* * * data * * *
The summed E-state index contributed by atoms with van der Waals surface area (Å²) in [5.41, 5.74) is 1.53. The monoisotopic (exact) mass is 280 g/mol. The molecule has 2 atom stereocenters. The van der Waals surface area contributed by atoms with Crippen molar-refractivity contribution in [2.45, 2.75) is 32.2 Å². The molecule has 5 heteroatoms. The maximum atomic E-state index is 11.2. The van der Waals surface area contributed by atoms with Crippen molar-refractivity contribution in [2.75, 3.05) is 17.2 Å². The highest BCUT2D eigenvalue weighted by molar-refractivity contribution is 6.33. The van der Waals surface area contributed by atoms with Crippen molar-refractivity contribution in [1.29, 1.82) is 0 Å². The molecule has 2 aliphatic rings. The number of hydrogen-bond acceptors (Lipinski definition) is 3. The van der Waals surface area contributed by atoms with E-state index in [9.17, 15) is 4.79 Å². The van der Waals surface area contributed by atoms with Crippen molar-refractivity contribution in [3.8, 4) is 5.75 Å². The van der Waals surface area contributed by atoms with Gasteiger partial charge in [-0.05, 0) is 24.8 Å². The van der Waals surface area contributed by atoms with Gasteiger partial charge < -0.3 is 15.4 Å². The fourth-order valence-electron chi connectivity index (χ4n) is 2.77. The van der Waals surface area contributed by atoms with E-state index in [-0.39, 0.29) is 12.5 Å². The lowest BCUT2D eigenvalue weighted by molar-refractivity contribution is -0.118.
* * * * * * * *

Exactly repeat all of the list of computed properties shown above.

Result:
The summed E-state index contributed by atoms with van der Waals surface area (Å²) in [5.41, 5.74) is 1.53. The monoisotopic (exact) mass is 280 g/mol. The molecule has 2 atom stereocenters. The van der Waals surface area contributed by atoms with Crippen molar-refractivity contribution in [2.45, 2.75) is 32.2 Å². The molecule has 5 heteroatoms. The maximum atomic E-state index is 11.2. The van der Waals surface area contributed by atoms with Crippen molar-refractivity contribution in [2.75, 3.05) is 17.2 Å². The highest BCUT2D eigenvalue weighted by molar-refractivity contribution is 6.33. The van der Waals surface area contributed by atoms with Crippen molar-refractivity contribution in [1.29, 1.82) is 0 Å². The molecule has 2 aliphatic rings. The number of hydrogen-bond acceptors (Lipinski definition) is 3. The van der Waals surface area contributed by atoms with E-state index in [9.17, 15) is 4.79 Å². The van der Waals surface area contributed by atoms with Crippen molar-refractivity contribution in [3.8, 4) is 5.75 Å². The van der Waals surface area contributed by atoms with Gasteiger partial charge in [-0.05, 0) is 24.8 Å². The van der Waals surface area contributed by atoms with Gasteiger partial charge < -0.3 is 15.4 Å². The fourth-order valence-electron chi connectivity index (χ4n) is 2.77. The van der Waals surface area contributed by atoms with E-state index in [-0.39, 0.29) is 12.5 Å². The lowest BCUT2D eigenvalue weighted by molar-refractivity contribution is -0.118.